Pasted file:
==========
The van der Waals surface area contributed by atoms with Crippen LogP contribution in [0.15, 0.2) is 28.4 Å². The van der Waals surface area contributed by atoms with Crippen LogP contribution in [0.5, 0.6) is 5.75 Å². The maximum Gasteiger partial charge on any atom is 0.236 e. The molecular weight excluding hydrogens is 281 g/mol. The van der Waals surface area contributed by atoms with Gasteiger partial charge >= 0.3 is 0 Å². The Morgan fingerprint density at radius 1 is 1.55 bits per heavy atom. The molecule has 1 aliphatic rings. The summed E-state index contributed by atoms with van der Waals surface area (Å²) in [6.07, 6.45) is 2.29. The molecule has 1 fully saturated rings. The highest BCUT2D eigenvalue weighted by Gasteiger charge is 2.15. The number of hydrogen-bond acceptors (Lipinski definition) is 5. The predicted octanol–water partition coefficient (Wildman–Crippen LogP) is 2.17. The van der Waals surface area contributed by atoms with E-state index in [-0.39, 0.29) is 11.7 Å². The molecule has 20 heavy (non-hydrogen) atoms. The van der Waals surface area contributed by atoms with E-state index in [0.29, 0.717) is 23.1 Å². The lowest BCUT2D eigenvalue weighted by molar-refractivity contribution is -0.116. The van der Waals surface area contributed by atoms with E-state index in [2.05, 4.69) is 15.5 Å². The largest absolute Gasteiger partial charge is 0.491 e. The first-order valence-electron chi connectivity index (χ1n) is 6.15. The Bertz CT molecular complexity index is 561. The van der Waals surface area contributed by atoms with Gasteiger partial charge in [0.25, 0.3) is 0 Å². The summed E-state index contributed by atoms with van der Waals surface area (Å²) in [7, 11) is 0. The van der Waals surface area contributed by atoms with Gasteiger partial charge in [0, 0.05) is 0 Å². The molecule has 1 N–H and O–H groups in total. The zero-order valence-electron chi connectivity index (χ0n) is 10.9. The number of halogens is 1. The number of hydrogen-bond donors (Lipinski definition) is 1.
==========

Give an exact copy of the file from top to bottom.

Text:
The van der Waals surface area contributed by atoms with Crippen LogP contribution in [0.15, 0.2) is 28.4 Å². The van der Waals surface area contributed by atoms with Crippen LogP contribution in [0.5, 0.6) is 5.75 Å². The maximum Gasteiger partial charge on any atom is 0.236 e. The molecular weight excluding hydrogens is 281 g/mol. The van der Waals surface area contributed by atoms with Gasteiger partial charge >= 0.3 is 0 Å². The Morgan fingerprint density at radius 1 is 1.55 bits per heavy atom. The molecule has 1 aliphatic rings. The summed E-state index contributed by atoms with van der Waals surface area (Å²) in [6.07, 6.45) is 2.29. The molecule has 1 fully saturated rings. The highest BCUT2D eigenvalue weighted by Gasteiger charge is 2.15. The number of hydrogen-bond acceptors (Lipinski definition) is 5. The predicted octanol–water partition coefficient (Wildman–Crippen LogP) is 2.17. The van der Waals surface area contributed by atoms with E-state index in [-0.39, 0.29) is 11.7 Å². The molecule has 20 heavy (non-hydrogen) atoms. The van der Waals surface area contributed by atoms with E-state index in [0.29, 0.717) is 23.1 Å². The lowest BCUT2D eigenvalue weighted by molar-refractivity contribution is -0.116. The van der Waals surface area contributed by atoms with E-state index in [2.05, 4.69) is 15.5 Å². The largest absolute Gasteiger partial charge is 0.491 e. The first-order valence-electron chi connectivity index (χ1n) is 6.15. The Bertz CT molecular complexity index is 561. The van der Waals surface area contributed by atoms with Gasteiger partial charge in [0.25, 0.3) is 0 Å². The summed E-state index contributed by atoms with van der Waals surface area (Å²) in [7, 11) is 0. The van der Waals surface area contributed by atoms with Gasteiger partial charge in [0, 0.05) is 0 Å². The molecule has 1 N–H and O–H groups in total. The zero-order valence-electron chi connectivity index (χ0n) is 10.9. The number of halogens is 1. The number of hydrogen-bond donors (Lipinski definition) is 1.